During the past three years that I have been writing about the perfumes I have collected, one of things I enjoy about the process of writing a review is the search for perfume notes that go unmentioned. When perfumes are launched, an olfactory pyramid is released by the perfume house or its marketing department. This is designed to guide the nose through the experience of the new scent’s prominent top, middle and base notes but the triangular diagram omits any mention of the perfume’s minor notes, perhaps to maintain a simple description and to avoid creating confusion. Beyond the pyramid, perfumers use additional notes that discretely shape the more prominent ones. A rose might be given radiance with an overdose of Hedione or given sparkle with a miniature cocktail of aliphatic aldehydes. These less perceivable “modifiers”, in turn, create uniqueness, making one perfumer’s interpretation of a flower, fruit or wood, different from another’s. When it comes to soliflores – French perfumery jargon for a perfume composed around a singular floral theme, I find that close inspection of the minor notes will often reveal a complex structure that parallels the complexity of any other multi-note perfume, debunking the myth that soliflores are simple perfumes containing a single note. At one time in history, a soliflore may have been a simple, short formula but in today’s fast-paced, sales-focused perfume industry, I question whether such simple products could remain competitive and this is why modern soliflores are now more complex than their predecessors. This and the fact that the ever-growing palette of new raw materials, both natural and synthetic must tempt perfumers to explore new ways of expressing old themes. And this idea is primarily the raison d’être for Mona di Orio’s Les Nombres d’Or collection. In a 2011 interview, given months before her sad and unexpected passing, the pupil of legendary perfumer Edmond Roudnitska spoke to Extrait TV about her new collection. Inspired to explore some of perfumery’s most influential themes of the past, the perfumer created a number of perfumes around classic notes such as tuberose, leather, amber and vanilla. In her interview, Mona discussed this different approach, which resulted in Les Nombres d’Or. Instead of beginning her creative process with an idea or story that she wanted to translate into scent, a Les Nombres d’Or perfume could only take form once she had encountered her perfect raw material. Not only do natural essences come in many different grades or qualities, their appellation and process of odour extraction also have an effect on the resulting odour. It is not uncommon for perfumers to travel the world in search of their perfect vanilla, spice or flower extract, which was a journey Mona embarked on to locate her perfect tuberose, which would form the building block of her own Tubereuse. In her Youtube interview with Extrait TV the French perfumer elaborated on her process:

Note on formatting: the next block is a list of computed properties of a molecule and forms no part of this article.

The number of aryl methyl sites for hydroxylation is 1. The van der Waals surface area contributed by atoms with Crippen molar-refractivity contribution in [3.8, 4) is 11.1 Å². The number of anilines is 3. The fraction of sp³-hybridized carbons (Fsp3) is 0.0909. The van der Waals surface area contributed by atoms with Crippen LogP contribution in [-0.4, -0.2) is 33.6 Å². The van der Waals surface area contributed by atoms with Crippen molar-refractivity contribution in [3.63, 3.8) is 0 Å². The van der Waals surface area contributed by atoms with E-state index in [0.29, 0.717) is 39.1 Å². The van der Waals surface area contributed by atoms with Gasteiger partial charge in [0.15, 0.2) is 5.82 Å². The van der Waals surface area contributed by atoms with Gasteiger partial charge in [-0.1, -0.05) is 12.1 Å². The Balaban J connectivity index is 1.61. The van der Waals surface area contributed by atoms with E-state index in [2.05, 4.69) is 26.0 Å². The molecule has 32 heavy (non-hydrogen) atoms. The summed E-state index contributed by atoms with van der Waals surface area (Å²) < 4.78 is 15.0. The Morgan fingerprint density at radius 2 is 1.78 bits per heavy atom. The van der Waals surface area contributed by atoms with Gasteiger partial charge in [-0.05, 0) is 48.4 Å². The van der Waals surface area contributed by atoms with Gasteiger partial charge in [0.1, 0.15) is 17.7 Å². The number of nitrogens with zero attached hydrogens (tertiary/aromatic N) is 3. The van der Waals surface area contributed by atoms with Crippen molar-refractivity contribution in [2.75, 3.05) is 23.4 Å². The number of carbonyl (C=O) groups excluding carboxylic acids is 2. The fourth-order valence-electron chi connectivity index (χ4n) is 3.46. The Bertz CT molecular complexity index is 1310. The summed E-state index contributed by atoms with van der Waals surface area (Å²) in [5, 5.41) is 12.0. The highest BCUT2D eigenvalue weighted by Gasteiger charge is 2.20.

“I was studying with Edmond and he gave me tuberose in a pot. And I brought it to my home and I put it in my bedroom and in the middle of the night I was forgetting and I was like, what is this smell? And I have to go and see that the tuberose as you know that they call it the Queen of the Night. And it is not a coincidence believe me. Because it was smelling so intensively in my bedroom I was not able to sleep anymore so I had to bring the tuberose on the balcony to let me breathe in my bedroom. So the tuberose is going to smell when the sun begins to go down, so when the night arrives. And more and more it will be darker, so the tuberose is going really to smell intensively and just very animal smell, very carnal, very intoxicating. But I noticed that when the tuberose is going to smell at the beginning of the night, just what we call twilight, the smell is a little bit different. It is less intoxicating, less overpowerful, less overwhelming, a little bit fresher with a little note of green leaves, more green. And when I found this absolute of tuberose from India and I smelt it and I was thinking about the real plant and the smell is a little bit different, it is not what you expect because the absolute tuberose is maybe more gourmand, more green and floral and with a little facet of water coco. Not coconut, not milky but a very subtle and very discreet little facet. So I was thinking OK I am going to bring a twilight tuberose. So when the sun goes down it will be the beginning of my tuberose. So I was looking for an ingredient to introduce it at the time and I was thinking about pink pepper just to give a little kind of twist of freshness and lightly spicy and round and a little bit of green leaves also. After, you are going to enter, little by little into the absolute tuberose and I just try to work also to show the little facet of this kind of water coco and a little bit of heliotrope.” 2011 Extrait TV interview